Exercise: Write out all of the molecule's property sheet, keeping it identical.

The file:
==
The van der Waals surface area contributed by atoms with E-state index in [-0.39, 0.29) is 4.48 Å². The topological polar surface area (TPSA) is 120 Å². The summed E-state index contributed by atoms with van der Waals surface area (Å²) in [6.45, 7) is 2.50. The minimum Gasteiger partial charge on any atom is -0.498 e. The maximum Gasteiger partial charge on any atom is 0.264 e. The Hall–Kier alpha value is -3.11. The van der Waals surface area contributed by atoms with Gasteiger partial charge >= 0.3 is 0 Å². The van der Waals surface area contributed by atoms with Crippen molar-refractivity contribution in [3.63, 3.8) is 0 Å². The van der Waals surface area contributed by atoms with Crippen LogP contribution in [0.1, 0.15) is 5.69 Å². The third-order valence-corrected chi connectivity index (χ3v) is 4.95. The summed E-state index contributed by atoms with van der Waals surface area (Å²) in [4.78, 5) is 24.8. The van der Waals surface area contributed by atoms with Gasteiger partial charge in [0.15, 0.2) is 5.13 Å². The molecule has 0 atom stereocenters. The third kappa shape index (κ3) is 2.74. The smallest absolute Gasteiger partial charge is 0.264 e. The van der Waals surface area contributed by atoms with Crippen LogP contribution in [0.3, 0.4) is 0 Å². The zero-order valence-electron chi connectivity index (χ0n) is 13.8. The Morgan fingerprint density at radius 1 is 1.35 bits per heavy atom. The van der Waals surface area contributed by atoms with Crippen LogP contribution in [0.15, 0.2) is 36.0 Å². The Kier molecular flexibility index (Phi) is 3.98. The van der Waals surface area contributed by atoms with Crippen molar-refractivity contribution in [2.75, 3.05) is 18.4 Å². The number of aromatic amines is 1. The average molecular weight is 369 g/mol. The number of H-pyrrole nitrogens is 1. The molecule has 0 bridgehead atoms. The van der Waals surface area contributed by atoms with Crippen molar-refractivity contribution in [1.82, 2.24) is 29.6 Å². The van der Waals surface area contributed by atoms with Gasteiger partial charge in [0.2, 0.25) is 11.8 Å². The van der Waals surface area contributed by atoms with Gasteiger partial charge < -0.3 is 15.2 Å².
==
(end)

The van der Waals surface area contributed by atoms with E-state index in [-0.39, 0.29) is 4.48 Å². The topological polar surface area (TPSA) is 120 Å². The summed E-state index contributed by atoms with van der Waals surface area (Å²) in [6.45, 7) is 2.50. The minimum Gasteiger partial charge on any atom is -0.498 e. The maximum Gasteiger partial charge on any atom is 0.264 e. The Hall–Kier alpha value is -3.11. The van der Waals surface area contributed by atoms with Gasteiger partial charge >= 0.3 is 0 Å². The van der Waals surface area contributed by atoms with Crippen molar-refractivity contribution in [3.63, 3.8) is 0 Å². The van der Waals surface area contributed by atoms with Crippen LogP contribution in [0.1, 0.15) is 5.69 Å². The third-order valence-corrected chi connectivity index (χ3v) is 4.95. The summed E-state index contributed by atoms with van der Waals surface area (Å²) in [4.78, 5) is 24.8. The van der Waals surface area contributed by atoms with Gasteiger partial charge in [0.15, 0.2) is 5.13 Å². The molecule has 0 atom stereocenters. The third kappa shape index (κ3) is 2.74. The smallest absolute Gasteiger partial charge is 0.264 e. The van der Waals surface area contributed by atoms with Crippen LogP contribution in [0.3, 0.4) is 0 Å². The zero-order valence-electron chi connectivity index (χ0n) is 13.8. The Morgan fingerprint density at radius 1 is 1.35 bits per heavy atom. The van der Waals surface area contributed by atoms with Crippen LogP contribution in [0.15, 0.2) is 36.0 Å². The Kier molecular flexibility index (Phi) is 3.98. The van der Waals surface area contributed by atoms with Crippen molar-refractivity contribution in [2.75, 3.05) is 18.4 Å². The number of aromatic amines is 1. The average molecular weight is 369 g/mol. The number of H-pyrrole nitrogens is 1. The molecule has 0 bridgehead atoms. The van der Waals surface area contributed by atoms with Crippen molar-refractivity contribution in [1.82, 2.24) is 29.6 Å². The van der Waals surface area contributed by atoms with Gasteiger partial charge in [0.2, 0.25) is 11.8 Å². The van der Waals surface area contributed by atoms with Gasteiger partial charge < -0.3 is 15.2 Å².